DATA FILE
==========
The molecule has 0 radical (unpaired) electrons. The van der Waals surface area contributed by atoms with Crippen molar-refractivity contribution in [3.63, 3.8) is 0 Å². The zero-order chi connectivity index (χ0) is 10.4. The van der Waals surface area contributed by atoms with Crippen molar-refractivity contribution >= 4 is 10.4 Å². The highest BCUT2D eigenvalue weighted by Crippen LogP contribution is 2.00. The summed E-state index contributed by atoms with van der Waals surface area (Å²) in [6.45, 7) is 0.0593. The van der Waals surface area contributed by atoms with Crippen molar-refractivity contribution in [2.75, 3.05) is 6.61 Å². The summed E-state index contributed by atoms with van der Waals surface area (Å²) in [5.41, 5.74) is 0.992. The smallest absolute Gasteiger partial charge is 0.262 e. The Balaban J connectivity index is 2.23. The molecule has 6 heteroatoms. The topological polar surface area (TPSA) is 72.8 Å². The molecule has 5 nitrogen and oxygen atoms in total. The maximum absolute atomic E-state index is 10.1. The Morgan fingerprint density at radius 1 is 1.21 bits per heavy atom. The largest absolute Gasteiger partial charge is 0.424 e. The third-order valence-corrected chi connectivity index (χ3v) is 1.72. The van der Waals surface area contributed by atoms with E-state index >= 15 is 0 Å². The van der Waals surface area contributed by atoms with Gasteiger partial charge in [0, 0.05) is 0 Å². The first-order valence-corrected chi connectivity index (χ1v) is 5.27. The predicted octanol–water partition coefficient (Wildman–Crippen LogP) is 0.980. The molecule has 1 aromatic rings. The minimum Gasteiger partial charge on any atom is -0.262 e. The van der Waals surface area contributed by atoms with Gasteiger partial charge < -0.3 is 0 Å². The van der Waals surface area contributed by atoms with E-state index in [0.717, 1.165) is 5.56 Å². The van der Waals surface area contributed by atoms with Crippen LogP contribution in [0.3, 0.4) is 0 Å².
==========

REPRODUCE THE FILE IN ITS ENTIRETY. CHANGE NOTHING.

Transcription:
The molecule has 0 radical (unpaired) electrons. The van der Waals surface area contributed by atoms with Crippen molar-refractivity contribution in [3.63, 3.8) is 0 Å². The zero-order chi connectivity index (χ0) is 10.4. The van der Waals surface area contributed by atoms with Crippen molar-refractivity contribution >= 4 is 10.4 Å². The highest BCUT2D eigenvalue weighted by Crippen LogP contribution is 2.00. The summed E-state index contributed by atoms with van der Waals surface area (Å²) in [6.45, 7) is 0.0593. The van der Waals surface area contributed by atoms with Crippen molar-refractivity contribution in [2.75, 3.05) is 6.61 Å². The summed E-state index contributed by atoms with van der Waals surface area (Å²) in [5.41, 5.74) is 0.992. The smallest absolute Gasteiger partial charge is 0.262 e. The Balaban J connectivity index is 2.23. The molecule has 6 heteroatoms. The topological polar surface area (TPSA) is 72.8 Å². The molecule has 5 nitrogen and oxygen atoms in total. The maximum absolute atomic E-state index is 10.1. The Morgan fingerprint density at radius 1 is 1.21 bits per heavy atom. The largest absolute Gasteiger partial charge is 0.424 e. The third-order valence-corrected chi connectivity index (χ3v) is 1.72. The van der Waals surface area contributed by atoms with E-state index >= 15 is 0 Å². The van der Waals surface area contributed by atoms with Gasteiger partial charge in [0, 0.05) is 0 Å². The first-order valence-corrected chi connectivity index (χ1v) is 5.27. The predicted octanol–water partition coefficient (Wildman–Crippen LogP) is 0.980. The molecule has 1 aromatic rings. The minimum Gasteiger partial charge on any atom is -0.262 e. The van der Waals surface area contributed by atoms with Gasteiger partial charge < -0.3 is 0 Å². The van der Waals surface area contributed by atoms with E-state index in [0.717, 1.165) is 5.56 Å². The van der Waals surface area contributed by atoms with Crippen LogP contribution in [0.3, 0.4) is 0 Å².